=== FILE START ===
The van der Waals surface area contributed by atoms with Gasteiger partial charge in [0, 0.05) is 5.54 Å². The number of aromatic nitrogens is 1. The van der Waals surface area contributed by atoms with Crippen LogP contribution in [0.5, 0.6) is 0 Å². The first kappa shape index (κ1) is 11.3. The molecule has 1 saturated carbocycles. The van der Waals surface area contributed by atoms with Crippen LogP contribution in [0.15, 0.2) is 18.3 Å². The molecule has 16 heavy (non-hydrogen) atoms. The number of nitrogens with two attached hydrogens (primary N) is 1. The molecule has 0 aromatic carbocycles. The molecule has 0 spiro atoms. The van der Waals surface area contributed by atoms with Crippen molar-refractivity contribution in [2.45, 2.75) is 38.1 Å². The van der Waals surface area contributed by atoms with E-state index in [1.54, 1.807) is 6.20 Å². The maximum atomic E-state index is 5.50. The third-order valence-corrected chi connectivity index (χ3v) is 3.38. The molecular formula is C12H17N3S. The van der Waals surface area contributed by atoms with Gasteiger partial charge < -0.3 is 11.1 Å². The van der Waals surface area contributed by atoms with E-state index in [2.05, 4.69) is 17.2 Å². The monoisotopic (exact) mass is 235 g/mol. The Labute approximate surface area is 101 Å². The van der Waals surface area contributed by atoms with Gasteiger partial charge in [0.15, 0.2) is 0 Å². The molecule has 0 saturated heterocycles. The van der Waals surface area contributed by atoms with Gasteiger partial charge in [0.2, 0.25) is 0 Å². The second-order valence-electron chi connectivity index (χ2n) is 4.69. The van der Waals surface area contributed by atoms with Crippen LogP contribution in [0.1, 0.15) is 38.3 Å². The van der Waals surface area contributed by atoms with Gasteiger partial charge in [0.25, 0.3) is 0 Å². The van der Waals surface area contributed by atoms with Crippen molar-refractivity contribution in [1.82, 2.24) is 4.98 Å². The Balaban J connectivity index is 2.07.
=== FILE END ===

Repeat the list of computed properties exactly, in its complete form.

The van der Waals surface area contributed by atoms with Gasteiger partial charge in [0, 0.05) is 5.54 Å². The number of aromatic nitrogens is 1. The van der Waals surface area contributed by atoms with Crippen LogP contribution in [0.5, 0.6) is 0 Å². The first kappa shape index (κ1) is 11.3. The molecule has 1 saturated carbocycles. The van der Waals surface area contributed by atoms with Crippen LogP contribution in [0.15, 0.2) is 18.3 Å². The molecule has 16 heavy (non-hydrogen) atoms. The number of nitrogens with two attached hydrogens (primary N) is 1. The molecule has 0 aromatic carbocycles. The molecule has 0 spiro atoms. The van der Waals surface area contributed by atoms with Crippen molar-refractivity contribution in [2.45, 2.75) is 38.1 Å². The van der Waals surface area contributed by atoms with E-state index in [1.54, 1.807) is 6.20 Å². The maximum atomic E-state index is 5.50. The third-order valence-corrected chi connectivity index (χ3v) is 3.38. The molecular formula is C12H17N3S. The van der Waals surface area contributed by atoms with Gasteiger partial charge < -0.3 is 11.1 Å². The van der Waals surface area contributed by atoms with E-state index in [2.05, 4.69) is 17.2 Å². The monoisotopic (exact) mass is 235 g/mol. The Labute approximate surface area is 101 Å². The van der Waals surface area contributed by atoms with Gasteiger partial charge in [0.15, 0.2) is 0 Å². The molecule has 0 saturated heterocycles. The van der Waals surface area contributed by atoms with Gasteiger partial charge in [0.2, 0.25) is 0 Å². The second-order valence-electron chi connectivity index (χ2n) is 4.69. The van der Waals surface area contributed by atoms with Crippen LogP contribution in [0.1, 0.15) is 38.3 Å². The van der Waals surface area contributed by atoms with Gasteiger partial charge in [0.25, 0.3) is 0 Å². The van der Waals surface area contributed by atoms with Crippen molar-refractivity contribution in [1.82, 2.24) is 4.98 Å². The Balaban J connectivity index is 2.07.